Michael Gerson, the former Bush speechwriter turned Washington Post columnist, describes the landscape in Washington pretty well here:
“Obama’s offer is more than reasonable. A $30 billion reduction, after all, was the initial Republican negotiating position back in early February. Given that Republicans control only the House, this level of cuts would normally be viewed as a remarkable success. But a portion of the Republican conference longs for a confrontation that results in a government shutdown, preferring a fight over a victory. And the only worse outcome for Boehner than a politically risky shutdown is a deeply split conference, pitting the Republican establishment against Tea Party purists — a result that would undermine all future Republican progress.”
The Republican base wants and needs a confrontation with Obama, not a compromise. It has sought that outcome from the beginning, and it will not be denied that satisfaction. As Gerson points out, the Republican leadership itself set a goal of $30 billion in cuts, and it could achieve $33 billion at this moment simply by saying yes.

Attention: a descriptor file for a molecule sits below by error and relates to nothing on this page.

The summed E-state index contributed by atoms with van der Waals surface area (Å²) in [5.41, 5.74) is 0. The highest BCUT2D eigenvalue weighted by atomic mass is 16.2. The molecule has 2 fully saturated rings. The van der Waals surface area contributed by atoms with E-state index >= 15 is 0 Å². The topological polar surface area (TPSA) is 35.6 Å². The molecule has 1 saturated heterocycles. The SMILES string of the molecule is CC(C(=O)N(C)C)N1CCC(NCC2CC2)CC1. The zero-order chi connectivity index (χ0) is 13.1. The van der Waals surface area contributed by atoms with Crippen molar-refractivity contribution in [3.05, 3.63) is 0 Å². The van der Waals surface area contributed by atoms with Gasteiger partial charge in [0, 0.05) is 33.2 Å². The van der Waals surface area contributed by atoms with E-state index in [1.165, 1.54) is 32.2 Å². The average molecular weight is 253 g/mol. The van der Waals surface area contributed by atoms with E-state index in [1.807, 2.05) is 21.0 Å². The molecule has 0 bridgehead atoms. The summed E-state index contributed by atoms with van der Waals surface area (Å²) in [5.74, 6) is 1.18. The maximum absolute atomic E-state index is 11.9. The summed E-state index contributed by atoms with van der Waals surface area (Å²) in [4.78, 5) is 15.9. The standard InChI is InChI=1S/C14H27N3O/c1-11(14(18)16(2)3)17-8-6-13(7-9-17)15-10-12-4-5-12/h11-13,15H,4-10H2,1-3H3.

But it’s not about getting to yes. It’s about getting to no. Once Obama agreed to $33 billion, the GOP demand became $40 billion. Those additional billions means absolutely nothing in terms of the long-term deficit, but everything to a party hell-bent on a shutdown. It is a means to an end.
By now, Obama ought to be onto that game. He knows that if he agreed to $40 billion, the GOP lust for a shutdown, still unsatiated, would merely shift to the next opportunity, which isn’t far away. We’re now just $80 billion away from hitting the nation’s legal debt ceiling, and Treasury Secretary Tim Geithner warns we will reach that limit no later than mid-May. That would become the opportunity for confrontation, but with much higher stakes for the country given the financial and fiscal consequences of possible default.
So here we go. This isn’t about dollars or deficits. This is about a group of people seeking moral validation through battle against the forces of evil; put more crudely and perhaps accurately, it’s about people picking a fight with somebody they hate, somebody they’ve wanted a piece of for a long time.
It appears they will get their wish.
– Jay Bookman